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Posts tagged ‘James Wallis’

In Conversation with actor Jeff Yung on MEASURE FOR MEASURE with Shakespeare BASH’d

Interview by Bailey Green

Jeff Yung is an actor, poet, tricker and martial artist. We met in the Fall of 2015 when we performed in the Shakespeare BASH’d production of King John. This week, BASH’d returns to the Junction City Music Hall with Measure for Measure, directed by Associate Artistic Director Catherine Rainville. With Jeff taking on the role of Claudio, it was the perfect opportunity to speak with my partner about his experience working on Measure for Measure, his history with BASH’d, and why he loves performing Shakespeare for contemporary audiences.

Bailey Green: So, how are rehearsals going? How are you feeling about Opening?

Jeff Yung: Rehearsals have been going well! We’re doing runs of the show so it’s really nice to have the whole cast in the room. I feel like we’ve just gotten to the place where the whole room feels that sense of ‘there’s the show’ with all of the pieces coming together. Now it’s just about repetition, and as Catherine said, connecting the dots we’ve laid out for ourselves. I’m feeling good about opening, I think we’re in a great place and we’re ready to move into the venue and feel that shift of bringing the whole show to the next level.

BG: What did you know about Measure for Measure beforehand?

JY: Funnily enough, Measure for Measure was one of the main stage shows my graduating class did at Ryerson University. Many BASH’d alum, including Co-Artistic Director James Wallis, were in that production, so I knew the plot pretty well and how topical it would be. What’s been surprising is how I view many of the characters and circumstances so differently in light of how the world has changed since we did that school production.

BG: So for those who may not know the plot as well (myself included), whats the story and how does your character fit in?

JY: Catherine has this great way of describing Measure for Measure as a weird Shakespearean version of Undercover Boss, which is a pretty apt description. A Duke in Vienna goes away and temporarily suspends his power to Angelo, a man known to be noble, honest and good. Though it is “strewn in the common ear” that the Duke is far away he is, in fact, disguised as a Friar and moves about his city engaging with the citizens to see if giving power to a man with such a great reputation will corrupt him and bring plight upon the city. My character Claudio’s actions are the ones that call the conflict into the play. In world of Measure for Measure, pre-marital sex is illegal and punishable by death, despite the fact that nearly everyone does it. Under the Duke’s rule, no one has been charged nor punished for such an act, and in fact, brothels are common both in the city and the suburbs. Claudio has had sex with a woman named Juliet who is basically his wife, only they haven’t yet done an official marriage ceremony, so technically, they’ve committed a crime. With the Duke gone, Angelo brings back enforcement of these old laws and arrests Claudio and sentences him to death. It is at this point that Claudio asks his sister Isabella, a novice nun about to enter into the sisterhood, to make a case for Claudio’s life.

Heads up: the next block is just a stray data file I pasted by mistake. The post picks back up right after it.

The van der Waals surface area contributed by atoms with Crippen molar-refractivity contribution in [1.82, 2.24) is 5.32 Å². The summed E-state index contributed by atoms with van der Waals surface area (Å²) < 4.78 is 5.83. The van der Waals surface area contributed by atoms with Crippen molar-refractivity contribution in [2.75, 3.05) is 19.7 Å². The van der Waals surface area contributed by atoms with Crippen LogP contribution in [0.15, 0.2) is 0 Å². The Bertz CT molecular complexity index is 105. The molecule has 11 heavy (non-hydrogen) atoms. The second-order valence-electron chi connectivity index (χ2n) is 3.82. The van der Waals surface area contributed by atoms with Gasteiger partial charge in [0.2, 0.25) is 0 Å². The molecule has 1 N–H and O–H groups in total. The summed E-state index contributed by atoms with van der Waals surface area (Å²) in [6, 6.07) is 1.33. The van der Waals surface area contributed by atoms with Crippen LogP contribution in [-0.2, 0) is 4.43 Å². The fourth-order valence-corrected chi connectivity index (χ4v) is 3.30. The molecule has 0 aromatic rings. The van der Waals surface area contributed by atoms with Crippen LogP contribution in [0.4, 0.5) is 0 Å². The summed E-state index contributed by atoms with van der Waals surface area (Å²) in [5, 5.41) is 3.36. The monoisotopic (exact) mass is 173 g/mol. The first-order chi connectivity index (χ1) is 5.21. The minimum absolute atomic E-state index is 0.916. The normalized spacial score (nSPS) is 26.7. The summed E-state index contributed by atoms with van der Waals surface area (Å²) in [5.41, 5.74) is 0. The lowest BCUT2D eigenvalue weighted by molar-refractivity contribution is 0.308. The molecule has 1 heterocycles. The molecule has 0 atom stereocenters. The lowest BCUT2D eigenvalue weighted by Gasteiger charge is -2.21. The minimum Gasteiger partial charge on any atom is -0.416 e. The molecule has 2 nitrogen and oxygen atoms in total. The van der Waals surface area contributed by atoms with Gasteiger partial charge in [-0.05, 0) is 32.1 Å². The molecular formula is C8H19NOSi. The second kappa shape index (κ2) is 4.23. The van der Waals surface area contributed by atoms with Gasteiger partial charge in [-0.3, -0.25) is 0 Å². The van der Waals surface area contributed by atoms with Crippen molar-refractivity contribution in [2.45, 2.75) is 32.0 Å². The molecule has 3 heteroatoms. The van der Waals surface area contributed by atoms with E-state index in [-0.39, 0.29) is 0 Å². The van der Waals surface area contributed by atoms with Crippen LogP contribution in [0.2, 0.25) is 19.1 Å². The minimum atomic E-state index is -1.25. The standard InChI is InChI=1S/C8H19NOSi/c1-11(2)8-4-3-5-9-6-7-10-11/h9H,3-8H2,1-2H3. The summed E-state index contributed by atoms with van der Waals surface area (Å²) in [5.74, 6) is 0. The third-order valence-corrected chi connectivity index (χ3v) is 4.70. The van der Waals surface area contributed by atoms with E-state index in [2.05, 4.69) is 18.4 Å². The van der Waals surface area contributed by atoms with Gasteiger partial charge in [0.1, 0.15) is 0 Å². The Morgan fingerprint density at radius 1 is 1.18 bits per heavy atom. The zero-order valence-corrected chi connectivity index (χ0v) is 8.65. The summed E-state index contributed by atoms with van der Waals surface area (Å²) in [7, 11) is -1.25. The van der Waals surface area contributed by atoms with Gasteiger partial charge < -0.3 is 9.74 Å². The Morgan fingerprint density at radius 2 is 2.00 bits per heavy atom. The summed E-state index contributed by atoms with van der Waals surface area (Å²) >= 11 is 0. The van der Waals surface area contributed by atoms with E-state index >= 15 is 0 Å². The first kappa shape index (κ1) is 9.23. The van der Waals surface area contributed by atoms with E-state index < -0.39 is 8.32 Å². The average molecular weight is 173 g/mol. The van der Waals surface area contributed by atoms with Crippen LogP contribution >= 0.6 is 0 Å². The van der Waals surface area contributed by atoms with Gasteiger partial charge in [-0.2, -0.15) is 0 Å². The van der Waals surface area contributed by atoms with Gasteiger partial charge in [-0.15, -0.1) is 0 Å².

BG: What has it been like working with Catherine as a director, as most (if not all) of the BASH’d shows you’ve been in were directed by James Wallis?

JY: Yes, every BASH’d show I’ve done has been directed by James prior to this one! It has been wonderful to work with Catherine. She has a very strong vision and knows how to bring it into the room, while still being very open and flexible to trying different things. This play is complex and messy in many places and Catherine has done an outstanding job leaning into the messiness and finding ways to make it work well with the story we are trying to tell. I also feel like there are so many different energies and personalities in a cast as big as ours, each individual actor has their own unique process and needs and Catherine has been really open and patient with all of us.

Bailey Green (left), Jeff Yung (centre) in KING JOHN. Photo Credit: Kyle Purcell

BG: The last time you performed in this space was when we were in King John. How has your life changed since that show?

JY: Haha good question…My life has changed a lot since King John. I’ve moved into a new neighbourhood, become the co-caregiver of a trouble-making, loveable cat named Puck, done some pretty cool acting gigs and tried to take steps towards growing into the best (or at least better) version of myself. Through it all, the greatest privilege, honour and joy has been to have you in my life as a partner (and yes I can hear the collective groan of your readers), but truly through all of the triumphs and defeats that have come my way since that show, I am so beyond grateful that I had you to share it with. Is this too much?

BG: Im gonna keep it. So, why do you love Shakespeare?

JY: As an actor I find the challenge of making Shakespeare’s text comprehensible to a contemporary audience is one of the things I love. Every time I approach a Shakespeare show it is like having to assemble a complex piece of IKEA furniture before you can actually play around with it.

BG: Youve known BASH’d Co-Artistic Directors James [Wallis], Julia Nish-Lapidus and Associate Artistic Director Catherine [Rainville] for years now. How has working with BASH’d changed over time? What do you enjoy the most about working with them?